Bill Moffit Tribute planned for Sept. 6
Friday, September 5, 2008
In the 122 years of Purdue “All-American” Marching Band history each director has left a distinctive mark on the program. With Paul Spotts Emrick, it was the Block P” and the “World’s Largest Drum;” with Al Wright the “Golden Girl. Bill Moffit, who will be honored by the band at the first Boilermaker halftime show on Sept. 6 is remembered for his flashy drills called “Patterns in Motion.”
Moffit, who died at age 82 on March 5, 2008, in Jacksonville, FL, served as the third director of the Purdue “All-American” Marching Band from 1981 to 1988.
When he came to Purdue, he was already enormously popular in the band world due to huge number of marching band arrangements he had created for high school and college bands across the United States. His “Patterns of Motion” drill, which featured band members in constantly changing kaleidoscopic patterns on the football field, swept the nation in the 1980s as the new style in marching.
College and high school bands eagerly adopted it during that decade and even though it is not often seen in the 21st century, elements of it continue to impact contemporary marching band style.
“Both as a band director and an individual, Moffit made an unforgettable impact on Purdue Bands. Everyone remembers Bill as being one of the most positive individuals they ever met,” says Jay Gephart, current director of the “All-American” Band. “Moffit’s smile, his infectious enthusiasm and his corny puns are legendary here.”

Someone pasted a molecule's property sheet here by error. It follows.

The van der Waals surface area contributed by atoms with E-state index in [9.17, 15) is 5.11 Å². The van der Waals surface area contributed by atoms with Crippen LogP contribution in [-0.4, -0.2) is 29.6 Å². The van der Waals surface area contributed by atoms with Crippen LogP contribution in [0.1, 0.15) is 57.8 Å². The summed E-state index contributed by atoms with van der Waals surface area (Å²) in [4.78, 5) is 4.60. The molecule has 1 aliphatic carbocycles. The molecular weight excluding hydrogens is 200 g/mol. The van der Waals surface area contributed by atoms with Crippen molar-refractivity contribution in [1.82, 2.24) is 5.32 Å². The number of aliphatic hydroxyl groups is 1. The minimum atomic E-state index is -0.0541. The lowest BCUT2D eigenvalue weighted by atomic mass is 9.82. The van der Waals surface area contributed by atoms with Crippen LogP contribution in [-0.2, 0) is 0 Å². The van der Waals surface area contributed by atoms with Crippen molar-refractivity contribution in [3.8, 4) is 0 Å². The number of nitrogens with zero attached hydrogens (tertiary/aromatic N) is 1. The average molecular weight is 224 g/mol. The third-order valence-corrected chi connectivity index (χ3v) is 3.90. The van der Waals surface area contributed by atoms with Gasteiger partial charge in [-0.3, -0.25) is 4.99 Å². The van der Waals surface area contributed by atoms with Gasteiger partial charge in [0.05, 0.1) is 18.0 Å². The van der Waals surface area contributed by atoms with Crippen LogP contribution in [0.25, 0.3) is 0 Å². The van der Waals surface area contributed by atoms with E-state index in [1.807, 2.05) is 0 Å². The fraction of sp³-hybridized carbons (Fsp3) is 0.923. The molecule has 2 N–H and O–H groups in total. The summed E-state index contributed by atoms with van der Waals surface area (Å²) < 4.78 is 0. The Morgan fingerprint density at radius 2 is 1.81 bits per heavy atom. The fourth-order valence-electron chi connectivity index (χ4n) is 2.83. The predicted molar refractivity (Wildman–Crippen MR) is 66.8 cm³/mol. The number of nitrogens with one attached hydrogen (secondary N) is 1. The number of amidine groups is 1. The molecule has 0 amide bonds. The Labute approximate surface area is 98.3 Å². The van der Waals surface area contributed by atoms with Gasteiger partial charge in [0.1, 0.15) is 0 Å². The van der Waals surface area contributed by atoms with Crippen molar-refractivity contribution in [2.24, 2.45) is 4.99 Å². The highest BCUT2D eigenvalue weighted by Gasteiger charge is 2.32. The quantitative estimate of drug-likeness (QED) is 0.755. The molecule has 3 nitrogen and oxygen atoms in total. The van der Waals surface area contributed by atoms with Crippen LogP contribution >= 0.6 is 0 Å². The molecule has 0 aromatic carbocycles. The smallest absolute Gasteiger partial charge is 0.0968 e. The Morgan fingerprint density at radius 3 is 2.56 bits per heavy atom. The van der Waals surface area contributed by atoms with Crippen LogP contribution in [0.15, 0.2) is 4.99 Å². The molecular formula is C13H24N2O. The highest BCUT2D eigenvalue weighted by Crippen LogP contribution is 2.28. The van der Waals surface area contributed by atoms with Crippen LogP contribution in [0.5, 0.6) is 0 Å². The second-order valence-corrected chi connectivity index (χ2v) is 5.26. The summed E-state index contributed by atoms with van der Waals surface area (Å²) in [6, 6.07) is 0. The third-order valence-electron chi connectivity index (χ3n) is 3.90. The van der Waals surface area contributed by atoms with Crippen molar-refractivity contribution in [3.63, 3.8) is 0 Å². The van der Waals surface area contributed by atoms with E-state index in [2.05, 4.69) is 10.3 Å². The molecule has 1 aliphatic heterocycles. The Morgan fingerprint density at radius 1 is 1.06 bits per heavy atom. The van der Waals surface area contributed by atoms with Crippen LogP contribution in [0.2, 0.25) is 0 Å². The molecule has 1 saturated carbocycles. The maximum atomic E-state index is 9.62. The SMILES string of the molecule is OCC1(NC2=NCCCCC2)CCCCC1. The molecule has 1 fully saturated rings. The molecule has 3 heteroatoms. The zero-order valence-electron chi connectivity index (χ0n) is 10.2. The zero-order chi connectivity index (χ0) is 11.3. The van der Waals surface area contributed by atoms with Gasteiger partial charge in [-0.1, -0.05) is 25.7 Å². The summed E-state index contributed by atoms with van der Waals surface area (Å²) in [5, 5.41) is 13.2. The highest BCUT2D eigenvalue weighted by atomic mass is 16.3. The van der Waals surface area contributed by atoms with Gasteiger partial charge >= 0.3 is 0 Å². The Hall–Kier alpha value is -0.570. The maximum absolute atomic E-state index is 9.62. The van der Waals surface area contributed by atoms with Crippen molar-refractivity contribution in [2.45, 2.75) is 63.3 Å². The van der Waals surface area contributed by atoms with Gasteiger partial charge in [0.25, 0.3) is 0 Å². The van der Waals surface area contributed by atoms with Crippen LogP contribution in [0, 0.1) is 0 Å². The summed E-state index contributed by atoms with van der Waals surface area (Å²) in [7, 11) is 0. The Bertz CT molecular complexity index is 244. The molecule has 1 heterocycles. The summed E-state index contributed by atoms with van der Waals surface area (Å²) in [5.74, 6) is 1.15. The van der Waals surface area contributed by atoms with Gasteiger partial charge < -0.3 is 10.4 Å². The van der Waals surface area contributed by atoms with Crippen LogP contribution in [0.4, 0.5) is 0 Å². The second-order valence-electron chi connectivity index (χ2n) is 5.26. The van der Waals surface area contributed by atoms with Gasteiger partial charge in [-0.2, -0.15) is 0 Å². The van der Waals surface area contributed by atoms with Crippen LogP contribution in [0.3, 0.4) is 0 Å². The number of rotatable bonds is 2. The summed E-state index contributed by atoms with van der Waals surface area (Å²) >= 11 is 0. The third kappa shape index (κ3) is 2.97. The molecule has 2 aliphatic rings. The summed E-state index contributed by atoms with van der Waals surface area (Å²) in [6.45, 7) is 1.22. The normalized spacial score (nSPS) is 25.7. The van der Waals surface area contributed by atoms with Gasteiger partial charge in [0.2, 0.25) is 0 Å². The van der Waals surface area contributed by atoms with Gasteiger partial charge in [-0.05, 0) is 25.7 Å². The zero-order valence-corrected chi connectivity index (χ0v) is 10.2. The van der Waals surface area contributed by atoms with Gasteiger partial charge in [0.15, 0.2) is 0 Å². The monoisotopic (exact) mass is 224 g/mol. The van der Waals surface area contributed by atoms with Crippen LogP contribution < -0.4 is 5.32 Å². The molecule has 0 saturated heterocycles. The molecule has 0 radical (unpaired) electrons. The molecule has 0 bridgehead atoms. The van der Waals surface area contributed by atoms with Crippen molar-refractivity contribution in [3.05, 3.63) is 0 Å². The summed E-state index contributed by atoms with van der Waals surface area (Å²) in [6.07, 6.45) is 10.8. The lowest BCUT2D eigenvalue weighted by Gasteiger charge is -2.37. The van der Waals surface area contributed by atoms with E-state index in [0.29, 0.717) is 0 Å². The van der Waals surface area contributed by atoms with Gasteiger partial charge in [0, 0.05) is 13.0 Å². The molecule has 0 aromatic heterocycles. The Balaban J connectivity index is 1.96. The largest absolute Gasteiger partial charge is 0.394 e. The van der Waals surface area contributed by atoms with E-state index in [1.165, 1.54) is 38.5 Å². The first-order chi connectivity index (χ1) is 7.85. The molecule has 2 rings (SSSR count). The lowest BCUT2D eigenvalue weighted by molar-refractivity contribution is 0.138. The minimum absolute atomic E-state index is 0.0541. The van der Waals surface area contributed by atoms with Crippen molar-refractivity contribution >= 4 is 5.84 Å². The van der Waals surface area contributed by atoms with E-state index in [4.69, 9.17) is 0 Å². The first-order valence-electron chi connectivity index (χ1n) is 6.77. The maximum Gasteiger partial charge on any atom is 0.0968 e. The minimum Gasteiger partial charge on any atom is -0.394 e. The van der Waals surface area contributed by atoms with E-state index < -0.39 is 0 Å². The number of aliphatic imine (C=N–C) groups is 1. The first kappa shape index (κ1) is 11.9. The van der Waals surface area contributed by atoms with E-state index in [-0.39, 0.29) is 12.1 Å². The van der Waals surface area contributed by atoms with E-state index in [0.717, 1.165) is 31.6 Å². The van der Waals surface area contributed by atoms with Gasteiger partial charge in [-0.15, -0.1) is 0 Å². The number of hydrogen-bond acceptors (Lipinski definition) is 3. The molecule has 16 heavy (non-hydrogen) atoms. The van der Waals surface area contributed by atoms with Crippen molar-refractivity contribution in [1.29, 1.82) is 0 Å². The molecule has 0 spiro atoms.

Moffit’s wife Jeannette, and many Purdue alumni who marched in his bands, are expected to return for the halftime tribute at the Purdue vs. Northern Colorado game.
The show opens with Moffit’s signature “Patterns of Motion” drill performed to one of his most popular arrangements, “I Love a Parade.”It continues with Moffit’s most famous arrangement, “The Horse” featuring the trombone section. Then the Golduster Dance Team performs an original dance to his arrangement of “El Cumbanchero.”
“The Battle Hymn of the Republic” will serve as the tribute’s grand finale, and will be highlighted by the return to the field of the large American flag used during the band’s pre-game performance. It was Moffit who introduced the tradition of using the large American and Indiana flags during the pre-game show.
During his career, Moffit created 450 marching band arrangements for his “SOUNDPOWER” that sold more than one million copies through Hal Leonard Publishing. At the time of his passing he had sold more music than any other living American. More than a million people heard his arrangements as he directed the Fanfare Trumpets at the Olympic Games in Los Angeles in 1984 and the Pan American Games in 1986.
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